In another sign that the challenge to Vermonters gun rights is just beginning, some of the state’s mayors are joining a national coalition to push for more gun control. See story here:
Common ground on firearms background-checks might more effectively steer emerging national gun control laws than proposed weapons bans, three Vermont mayors said Monday.
Mayors Miro Weinberger of Burlington and John Hollar of Montpelier re-stated their opposition to civilian possession of the military-style rifles at a news conference at the Burlington Police Department.
But, with Barre Mayor ThomLauzon (who does not favor such a ban), they pledged to work in concert with mayors nationwide to close loopholes in background checks for the purchase of all firearms.
They are joining this national push for gun control even though they acknowledge that Vermont really does not have much of a problem with gun violence:
The three mayors said they have joined the bipartisan, national nonprofit Mayors Against Illegal Guns to press for federal reforms.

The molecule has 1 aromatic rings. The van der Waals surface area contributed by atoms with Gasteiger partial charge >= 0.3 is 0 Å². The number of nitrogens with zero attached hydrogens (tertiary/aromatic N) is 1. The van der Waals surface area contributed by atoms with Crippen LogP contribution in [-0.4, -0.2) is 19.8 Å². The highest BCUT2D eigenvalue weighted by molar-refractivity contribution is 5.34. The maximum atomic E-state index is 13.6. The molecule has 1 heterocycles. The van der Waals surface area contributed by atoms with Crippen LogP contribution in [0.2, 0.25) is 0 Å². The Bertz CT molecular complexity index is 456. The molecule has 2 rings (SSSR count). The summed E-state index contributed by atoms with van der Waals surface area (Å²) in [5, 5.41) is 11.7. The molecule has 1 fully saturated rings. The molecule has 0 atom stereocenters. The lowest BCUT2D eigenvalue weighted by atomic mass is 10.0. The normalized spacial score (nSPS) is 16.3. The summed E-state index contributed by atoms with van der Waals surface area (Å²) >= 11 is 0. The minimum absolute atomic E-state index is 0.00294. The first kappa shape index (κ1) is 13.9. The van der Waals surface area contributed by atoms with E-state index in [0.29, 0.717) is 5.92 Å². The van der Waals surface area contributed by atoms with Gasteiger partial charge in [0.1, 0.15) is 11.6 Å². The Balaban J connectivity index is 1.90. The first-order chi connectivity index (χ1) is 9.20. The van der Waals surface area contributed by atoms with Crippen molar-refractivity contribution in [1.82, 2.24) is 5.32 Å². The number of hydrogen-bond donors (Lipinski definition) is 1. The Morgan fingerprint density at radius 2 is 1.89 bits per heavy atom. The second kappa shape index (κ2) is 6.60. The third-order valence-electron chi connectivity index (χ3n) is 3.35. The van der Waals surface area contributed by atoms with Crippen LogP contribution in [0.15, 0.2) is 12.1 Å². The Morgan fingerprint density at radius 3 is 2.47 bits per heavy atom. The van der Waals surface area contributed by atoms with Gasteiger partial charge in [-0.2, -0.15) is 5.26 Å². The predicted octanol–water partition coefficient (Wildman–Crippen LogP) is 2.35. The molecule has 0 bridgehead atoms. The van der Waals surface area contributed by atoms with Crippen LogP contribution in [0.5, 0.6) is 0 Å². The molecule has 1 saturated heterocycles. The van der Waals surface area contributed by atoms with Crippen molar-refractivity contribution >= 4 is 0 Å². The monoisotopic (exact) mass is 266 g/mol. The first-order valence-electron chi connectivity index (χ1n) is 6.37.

The mayors agreed on another point: that grassroots support for Vermont’s gun ownership laws — among the nation’s most lenient — will likely thwart any quick efforts at increased regulation in the Green Mountain State.
Vermont, rife with hunters and sports-shooters, boasts relatively low per-capita firearms deaths.
So, if Vermont really does not have a gun violence problem, why join in a national coalition to restrict gun ownership? Apparently the idea is to “send a message”: “The coalescence of Vermont’s urban leaders on tighter gun regulation, even without agreeing on the value of an assault-rifle ban, will send a message beyond the state’s borders, Lauzon added.” Is sending a message by taking action that is no proven track record of working, on a problem that Vermont does not have, worth trampling on the constitutional rights of Vermonters? In the minds of a growing number of Vermont’s politicians, it would appear that the answer to that question is affirmative.